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Effects of Alfaxalone Priming Before Induction in Cats

Rebecca Johnson, DVM, PhD, DACVAA, University of Wisconsin–Madison

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In the Literature

Lagos-Carvajal A, Queiroz-Williams P, Cremer J, et al. Effects of a priming dose of alfaxalone on the total anesthetic induction dose and cardiorespiratory function of sedated healthy cats. Am J Vet Res. 2020;81(11):850-855.


Injectable anesthetic induction agents can significantly alter patient physiology. For example, propofol and alfaxalone (even when titrated to effect for induction) can decrease systemic vascular resistance and blood pressure in cats.1-3 Further, both agents can cause respiratory depression and apnea.2,3 Thus, anesthetic procedures that minimize the total administered dose (eg, cardiopulmonary-sparing premedications, slow administration of the anesthetic induction agent, priming doses of the anesthetic induction agent) may help reduce these effects.

This study evaluated the cardiorespiratory effects and measured the total induction agent doses of alfaxalone in dexmedetomidine/methadone premedicated cats after administration of a priming dose of alfaxalone (0.25 mg/kg IV) or a control solution (0.9% saline; 0.025 mL/kg IV) over 60 seconds. After an additional 60 seconds, cats were given alfaxalone until tracheal intubation could be performed. Heart rate, mean arterial pressure (MAP), respiratory rate, tidal volume, and minute ventilation (among other parameters) were measured every 2 minutes after induction for 8 minutes. Cats primed with alfaxalone required significantly lower total alfaxalone than saline-primed cats (≈0.98 mg/kg vs ≈1.41 mg/kg, respectively). In addition, when considered over all time periods after induction, MAPs were significantly higher but heart rates were lower when alfaxalone versus saline was used as a primer. Overall tidal volume was also significantly reduced with alfaxalone priming, although minute ventilation did not differ between groups. No cats developed hypotension (MAP <60 mm Hg).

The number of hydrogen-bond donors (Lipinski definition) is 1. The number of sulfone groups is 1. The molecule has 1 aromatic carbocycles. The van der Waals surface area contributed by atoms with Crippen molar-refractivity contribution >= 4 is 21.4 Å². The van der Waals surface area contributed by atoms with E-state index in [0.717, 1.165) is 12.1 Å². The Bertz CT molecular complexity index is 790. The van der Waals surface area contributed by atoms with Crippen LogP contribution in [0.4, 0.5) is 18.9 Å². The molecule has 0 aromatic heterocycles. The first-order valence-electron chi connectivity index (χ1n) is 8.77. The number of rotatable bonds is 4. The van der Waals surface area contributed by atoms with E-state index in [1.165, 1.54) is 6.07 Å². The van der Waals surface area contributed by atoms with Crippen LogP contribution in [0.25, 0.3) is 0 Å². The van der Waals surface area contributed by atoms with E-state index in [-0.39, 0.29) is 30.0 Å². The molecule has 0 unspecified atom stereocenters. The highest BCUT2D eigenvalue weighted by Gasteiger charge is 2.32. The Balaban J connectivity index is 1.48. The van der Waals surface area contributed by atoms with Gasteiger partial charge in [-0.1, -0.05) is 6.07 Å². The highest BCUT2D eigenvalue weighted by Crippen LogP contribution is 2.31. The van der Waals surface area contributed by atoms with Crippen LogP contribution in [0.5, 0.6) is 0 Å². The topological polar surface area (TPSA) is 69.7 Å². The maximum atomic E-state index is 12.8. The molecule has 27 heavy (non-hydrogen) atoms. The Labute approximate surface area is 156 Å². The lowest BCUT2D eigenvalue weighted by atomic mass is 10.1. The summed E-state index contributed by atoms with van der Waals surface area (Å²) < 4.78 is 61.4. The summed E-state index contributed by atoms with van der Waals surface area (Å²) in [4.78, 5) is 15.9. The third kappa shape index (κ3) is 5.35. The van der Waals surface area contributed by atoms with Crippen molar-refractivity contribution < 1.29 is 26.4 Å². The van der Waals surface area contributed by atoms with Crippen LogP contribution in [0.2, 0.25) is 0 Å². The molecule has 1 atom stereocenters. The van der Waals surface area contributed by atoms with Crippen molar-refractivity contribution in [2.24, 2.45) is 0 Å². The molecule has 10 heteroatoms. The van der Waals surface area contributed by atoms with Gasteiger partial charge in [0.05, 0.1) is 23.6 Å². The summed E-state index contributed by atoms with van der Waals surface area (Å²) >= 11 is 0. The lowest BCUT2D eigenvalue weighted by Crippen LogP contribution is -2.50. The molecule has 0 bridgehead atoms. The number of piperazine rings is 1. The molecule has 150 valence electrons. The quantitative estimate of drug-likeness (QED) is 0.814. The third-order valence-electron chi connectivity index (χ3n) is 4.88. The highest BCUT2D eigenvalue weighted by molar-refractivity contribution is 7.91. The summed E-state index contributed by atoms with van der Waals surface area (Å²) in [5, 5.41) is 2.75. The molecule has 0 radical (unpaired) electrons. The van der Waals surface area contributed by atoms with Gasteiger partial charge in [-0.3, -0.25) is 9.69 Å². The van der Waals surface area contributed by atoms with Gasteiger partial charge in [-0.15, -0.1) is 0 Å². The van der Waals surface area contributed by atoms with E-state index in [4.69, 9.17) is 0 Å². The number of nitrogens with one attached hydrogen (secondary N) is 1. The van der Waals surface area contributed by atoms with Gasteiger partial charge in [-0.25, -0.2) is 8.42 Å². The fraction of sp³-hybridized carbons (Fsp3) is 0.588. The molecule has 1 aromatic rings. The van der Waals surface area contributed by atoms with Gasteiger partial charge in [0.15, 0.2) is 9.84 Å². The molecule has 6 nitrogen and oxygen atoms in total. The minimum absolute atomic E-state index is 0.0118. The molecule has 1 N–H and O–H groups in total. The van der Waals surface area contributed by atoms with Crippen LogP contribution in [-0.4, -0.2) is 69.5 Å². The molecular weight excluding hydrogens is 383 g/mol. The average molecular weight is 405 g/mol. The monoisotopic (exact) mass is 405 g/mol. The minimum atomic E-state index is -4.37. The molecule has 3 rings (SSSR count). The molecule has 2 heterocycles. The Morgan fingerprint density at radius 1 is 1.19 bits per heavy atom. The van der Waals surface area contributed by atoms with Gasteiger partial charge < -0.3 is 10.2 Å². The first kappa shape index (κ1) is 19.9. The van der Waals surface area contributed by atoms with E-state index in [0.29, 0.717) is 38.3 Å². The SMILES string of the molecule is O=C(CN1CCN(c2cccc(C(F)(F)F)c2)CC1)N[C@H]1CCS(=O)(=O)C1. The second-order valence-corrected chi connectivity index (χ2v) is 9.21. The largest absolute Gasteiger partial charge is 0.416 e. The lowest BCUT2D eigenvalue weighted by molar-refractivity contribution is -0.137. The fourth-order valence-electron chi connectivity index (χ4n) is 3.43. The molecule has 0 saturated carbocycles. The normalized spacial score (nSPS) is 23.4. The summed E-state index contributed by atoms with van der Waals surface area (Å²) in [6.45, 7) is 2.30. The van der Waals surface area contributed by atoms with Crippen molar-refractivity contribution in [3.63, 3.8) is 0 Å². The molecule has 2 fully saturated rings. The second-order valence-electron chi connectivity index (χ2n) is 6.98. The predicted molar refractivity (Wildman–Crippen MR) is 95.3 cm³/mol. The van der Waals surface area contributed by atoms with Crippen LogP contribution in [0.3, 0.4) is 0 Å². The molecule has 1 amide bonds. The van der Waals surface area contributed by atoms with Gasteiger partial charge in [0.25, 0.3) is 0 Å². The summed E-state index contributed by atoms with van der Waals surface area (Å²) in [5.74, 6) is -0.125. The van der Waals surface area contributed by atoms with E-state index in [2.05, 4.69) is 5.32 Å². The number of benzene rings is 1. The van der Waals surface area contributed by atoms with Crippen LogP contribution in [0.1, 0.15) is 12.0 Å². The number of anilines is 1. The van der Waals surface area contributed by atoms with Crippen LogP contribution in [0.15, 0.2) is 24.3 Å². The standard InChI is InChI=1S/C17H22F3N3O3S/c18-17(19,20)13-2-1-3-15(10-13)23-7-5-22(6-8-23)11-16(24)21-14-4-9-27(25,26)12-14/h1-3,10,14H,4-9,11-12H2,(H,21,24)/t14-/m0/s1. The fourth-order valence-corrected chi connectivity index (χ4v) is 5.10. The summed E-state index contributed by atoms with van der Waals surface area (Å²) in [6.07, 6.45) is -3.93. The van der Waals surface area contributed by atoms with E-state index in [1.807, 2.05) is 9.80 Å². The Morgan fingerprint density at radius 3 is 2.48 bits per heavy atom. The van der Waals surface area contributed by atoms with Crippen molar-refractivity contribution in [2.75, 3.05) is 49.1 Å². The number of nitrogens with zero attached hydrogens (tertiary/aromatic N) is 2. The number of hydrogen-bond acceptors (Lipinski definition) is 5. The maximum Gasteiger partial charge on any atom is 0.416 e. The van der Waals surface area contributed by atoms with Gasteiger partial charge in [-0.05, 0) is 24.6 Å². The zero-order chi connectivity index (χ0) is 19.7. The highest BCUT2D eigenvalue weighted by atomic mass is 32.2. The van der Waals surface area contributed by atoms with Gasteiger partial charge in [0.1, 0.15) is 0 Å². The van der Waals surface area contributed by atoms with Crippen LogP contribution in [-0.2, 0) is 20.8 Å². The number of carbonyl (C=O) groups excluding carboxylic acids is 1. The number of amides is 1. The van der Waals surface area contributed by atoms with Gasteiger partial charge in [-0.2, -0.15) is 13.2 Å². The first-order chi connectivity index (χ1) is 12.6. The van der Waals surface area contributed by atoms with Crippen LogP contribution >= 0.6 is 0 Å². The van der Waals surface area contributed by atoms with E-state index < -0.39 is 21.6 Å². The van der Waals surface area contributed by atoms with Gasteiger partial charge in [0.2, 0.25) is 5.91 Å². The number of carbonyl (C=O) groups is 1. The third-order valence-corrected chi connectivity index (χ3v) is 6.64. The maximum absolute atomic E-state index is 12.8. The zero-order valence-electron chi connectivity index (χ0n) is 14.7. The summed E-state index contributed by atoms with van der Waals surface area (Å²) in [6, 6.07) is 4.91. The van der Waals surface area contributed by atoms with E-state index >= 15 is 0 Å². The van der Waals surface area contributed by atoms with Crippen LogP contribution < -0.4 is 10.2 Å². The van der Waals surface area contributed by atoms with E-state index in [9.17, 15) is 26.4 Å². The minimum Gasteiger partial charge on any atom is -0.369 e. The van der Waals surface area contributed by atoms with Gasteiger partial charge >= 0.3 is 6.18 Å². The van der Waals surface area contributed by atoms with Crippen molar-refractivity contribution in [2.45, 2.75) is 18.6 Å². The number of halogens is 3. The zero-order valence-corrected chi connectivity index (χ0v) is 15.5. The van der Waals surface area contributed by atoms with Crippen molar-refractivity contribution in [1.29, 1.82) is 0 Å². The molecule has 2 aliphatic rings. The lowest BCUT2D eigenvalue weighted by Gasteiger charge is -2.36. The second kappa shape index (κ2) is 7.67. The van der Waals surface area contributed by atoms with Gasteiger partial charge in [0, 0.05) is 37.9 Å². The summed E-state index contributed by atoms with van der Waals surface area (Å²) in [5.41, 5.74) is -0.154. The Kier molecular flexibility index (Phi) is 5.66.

These data suggest that a small priming dose of alfaxalone administered over 60 seconds, which corresponded to ≈25% of the lowest recommended induction dose, before orotracheal intubation reduces the total amount of alfaxalone subsequently required; this may contribute to less hypotension associated with this induction agent in cats. Although these results appear promising in this sample of healthy cats, other factors may confound the results. For example, the effects of pre-existing pathology are unknown because cats with underlying conditions might be unable to mount compensatory physiologic responses. In addition, many cats are transitioned to inhalant anesthesia after alfaxalone induction, and these results may not hold true once the cardiorespiratory effects of inhalants are present. Further, blood pressure was measured noninvasively, which may not always reflect direct arterial pressure in cats.4 Despite these limitations, priming with alfaxalone before a bolus injection of alfaxalone and tracheal intubation may be a simple, clinically useful way to minimize overall dose and potentially deleterious effects (eg, decreased blood pressure, severe respiratory depression, including apnea).


Key pearls to put into practice:


In cats, alfaxalone for anesthetic induction is associated with decreased systemic vascular resistance and blood pressure, similar to other induction agents (eg, propofol).



Use of a slowly delivered priming dose of alfaxalone (over 60 seconds) before anesthetic induction with alfaxalone in cats reduces the total amount of anesthetic needed for orotracheal intubation and results in higher MAPs as compared with cats primed with saline.


Injectable anesthetic agent priming in cats is a simple, clinically useful technique associated with an overall reduction of the amount of anesthetic required, which may attenuate the deleterious effects of these agents.


For global readers, a calculator to convert laboratory values, dosages, and other measurements to SI units can be found here.

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